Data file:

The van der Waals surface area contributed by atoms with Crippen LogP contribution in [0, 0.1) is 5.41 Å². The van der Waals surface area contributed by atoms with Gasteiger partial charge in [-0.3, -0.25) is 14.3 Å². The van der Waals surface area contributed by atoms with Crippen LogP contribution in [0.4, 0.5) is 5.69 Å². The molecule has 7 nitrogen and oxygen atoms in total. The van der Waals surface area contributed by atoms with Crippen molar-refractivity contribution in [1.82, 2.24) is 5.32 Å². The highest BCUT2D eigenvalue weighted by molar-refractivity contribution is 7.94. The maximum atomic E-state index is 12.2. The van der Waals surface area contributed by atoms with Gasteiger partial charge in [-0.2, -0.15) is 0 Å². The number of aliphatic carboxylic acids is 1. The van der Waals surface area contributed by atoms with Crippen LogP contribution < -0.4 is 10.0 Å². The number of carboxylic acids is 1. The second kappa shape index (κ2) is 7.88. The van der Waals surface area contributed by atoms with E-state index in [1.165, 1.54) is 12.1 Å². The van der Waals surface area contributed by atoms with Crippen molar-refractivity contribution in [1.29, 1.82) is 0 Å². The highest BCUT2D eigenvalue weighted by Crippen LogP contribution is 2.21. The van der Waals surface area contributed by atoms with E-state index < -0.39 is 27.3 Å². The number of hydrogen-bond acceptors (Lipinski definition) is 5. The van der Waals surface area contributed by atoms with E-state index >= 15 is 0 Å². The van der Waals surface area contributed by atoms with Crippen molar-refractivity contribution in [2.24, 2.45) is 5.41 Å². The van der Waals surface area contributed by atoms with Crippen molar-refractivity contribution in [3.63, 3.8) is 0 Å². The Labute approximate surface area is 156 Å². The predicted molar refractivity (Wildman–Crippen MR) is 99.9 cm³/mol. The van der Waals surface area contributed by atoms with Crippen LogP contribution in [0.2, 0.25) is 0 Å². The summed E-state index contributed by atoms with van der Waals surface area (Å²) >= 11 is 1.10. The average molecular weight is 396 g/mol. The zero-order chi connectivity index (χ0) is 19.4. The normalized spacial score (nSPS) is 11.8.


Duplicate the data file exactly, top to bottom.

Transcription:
The van der Waals surface area contributed by atoms with Crippen LogP contribution in [0, 0.1) is 5.41 Å². The van der Waals surface area contributed by atoms with Gasteiger partial charge in [-0.3, -0.25) is 14.3 Å². The van der Waals surface area contributed by atoms with Crippen LogP contribution in [0.4, 0.5) is 5.69 Å². The molecule has 7 nitrogen and oxygen atoms in total. The van der Waals surface area contributed by atoms with Crippen molar-refractivity contribution in [1.82, 2.24) is 5.32 Å². The highest BCUT2D eigenvalue weighted by molar-refractivity contribution is 7.94. The maximum atomic E-state index is 12.2. The van der Waals surface area contributed by atoms with Gasteiger partial charge in [-0.2, -0.15) is 0 Å². The number of aliphatic carboxylic acids is 1. The van der Waals surface area contributed by atoms with Crippen LogP contribution < -0.4 is 10.0 Å². The number of carboxylic acids is 1. The second kappa shape index (κ2) is 7.88. The van der Waals surface area contributed by atoms with E-state index in [1.165, 1.54) is 12.1 Å². The van der Waals surface area contributed by atoms with Crippen molar-refractivity contribution in [1.29, 1.82) is 0 Å². The highest BCUT2D eigenvalue weighted by Crippen LogP contribution is 2.21. The van der Waals surface area contributed by atoms with E-state index < -0.39 is 27.3 Å². The number of hydrogen-bond acceptors (Lipinski definition) is 5. The van der Waals surface area contributed by atoms with E-state index >= 15 is 0 Å². The van der Waals surface area contributed by atoms with Crippen molar-refractivity contribution in [2.24, 2.45) is 5.41 Å². The van der Waals surface area contributed by atoms with Crippen molar-refractivity contribution in [3.63, 3.8) is 0 Å². The Labute approximate surface area is 156 Å². The predicted molar refractivity (Wildman–Crippen MR) is 99.9 cm³/mol. The van der Waals surface area contributed by atoms with Crippen LogP contribution in [0.2, 0.25) is 0 Å². The summed E-state index contributed by atoms with van der Waals surface area (Å²) >= 11 is 1.10. The average molecular weight is 396 g/mol. The zero-order chi connectivity index (χ0) is 19.4. The normalized spacial score (nSPS) is 11.8.